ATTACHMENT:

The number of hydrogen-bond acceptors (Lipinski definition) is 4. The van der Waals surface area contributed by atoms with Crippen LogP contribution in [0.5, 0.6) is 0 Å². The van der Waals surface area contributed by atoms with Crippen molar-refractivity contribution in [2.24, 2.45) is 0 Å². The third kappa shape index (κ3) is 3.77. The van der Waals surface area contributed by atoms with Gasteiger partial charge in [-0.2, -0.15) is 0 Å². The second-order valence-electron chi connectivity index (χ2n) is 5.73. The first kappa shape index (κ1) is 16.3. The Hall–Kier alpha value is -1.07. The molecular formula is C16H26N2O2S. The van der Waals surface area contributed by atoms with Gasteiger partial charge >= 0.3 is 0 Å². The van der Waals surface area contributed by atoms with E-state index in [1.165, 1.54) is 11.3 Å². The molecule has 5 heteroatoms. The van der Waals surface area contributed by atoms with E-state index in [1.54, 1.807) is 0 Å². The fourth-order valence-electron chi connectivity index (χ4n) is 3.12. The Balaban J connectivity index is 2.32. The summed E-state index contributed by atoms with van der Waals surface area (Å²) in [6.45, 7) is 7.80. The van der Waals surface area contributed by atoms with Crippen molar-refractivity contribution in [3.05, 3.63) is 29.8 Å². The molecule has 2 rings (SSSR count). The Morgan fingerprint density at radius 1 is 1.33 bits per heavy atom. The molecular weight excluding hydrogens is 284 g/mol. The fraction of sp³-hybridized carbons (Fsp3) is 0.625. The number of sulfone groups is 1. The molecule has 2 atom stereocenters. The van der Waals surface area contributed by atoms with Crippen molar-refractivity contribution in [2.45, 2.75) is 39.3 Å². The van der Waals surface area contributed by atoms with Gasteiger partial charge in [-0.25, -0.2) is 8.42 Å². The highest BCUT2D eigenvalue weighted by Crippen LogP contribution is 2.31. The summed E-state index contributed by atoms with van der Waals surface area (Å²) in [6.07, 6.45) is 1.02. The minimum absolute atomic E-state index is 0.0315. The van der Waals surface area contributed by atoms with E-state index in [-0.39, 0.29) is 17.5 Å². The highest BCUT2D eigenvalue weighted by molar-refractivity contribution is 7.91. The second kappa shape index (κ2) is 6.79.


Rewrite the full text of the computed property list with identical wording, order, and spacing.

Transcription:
The number of hydrogen-bond acceptors (Lipinski definition) is 4. The van der Waals surface area contributed by atoms with Crippen LogP contribution in [0.5, 0.6) is 0 Å². The van der Waals surface area contributed by atoms with Crippen molar-refractivity contribution in [2.24, 2.45) is 0 Å². The third kappa shape index (κ3) is 3.77. The van der Waals surface area contributed by atoms with Gasteiger partial charge in [-0.2, -0.15) is 0 Å². The second-order valence-electron chi connectivity index (χ2n) is 5.73. The first kappa shape index (κ1) is 16.3. The Hall–Kier alpha value is -1.07. The molecular formula is C16H26N2O2S. The van der Waals surface area contributed by atoms with Gasteiger partial charge >= 0.3 is 0 Å². The van der Waals surface area contributed by atoms with E-state index in [1.165, 1.54) is 11.3 Å². The molecule has 5 heteroatoms. The van der Waals surface area contributed by atoms with E-state index in [1.54, 1.807) is 0 Å². The fourth-order valence-electron chi connectivity index (χ4n) is 3.12. The Balaban J connectivity index is 2.32. The summed E-state index contributed by atoms with van der Waals surface area (Å²) in [6.45, 7) is 7.80. The van der Waals surface area contributed by atoms with Crippen molar-refractivity contribution in [3.05, 3.63) is 29.8 Å². The molecule has 2 rings (SSSR count). The Morgan fingerprint density at radius 1 is 1.33 bits per heavy atom. The molecular weight excluding hydrogens is 284 g/mol. The fraction of sp³-hybridized carbons (Fsp3) is 0.625. The number of sulfone groups is 1. The molecule has 2 atom stereocenters. The van der Waals surface area contributed by atoms with Crippen molar-refractivity contribution in [2.45, 2.75) is 39.3 Å². The van der Waals surface area contributed by atoms with Gasteiger partial charge in [-0.25, -0.2) is 8.42 Å². The highest BCUT2D eigenvalue weighted by Crippen LogP contribution is 2.31. The summed E-state index contributed by atoms with van der Waals surface area (Å²) in [6.07, 6.45) is 1.02. The minimum absolute atomic E-state index is 0.0315. The van der Waals surface area contributed by atoms with E-state index in [-0.39, 0.29) is 17.5 Å². The highest BCUT2D eigenvalue weighted by molar-refractivity contribution is 7.91. The second kappa shape index (κ2) is 6.79.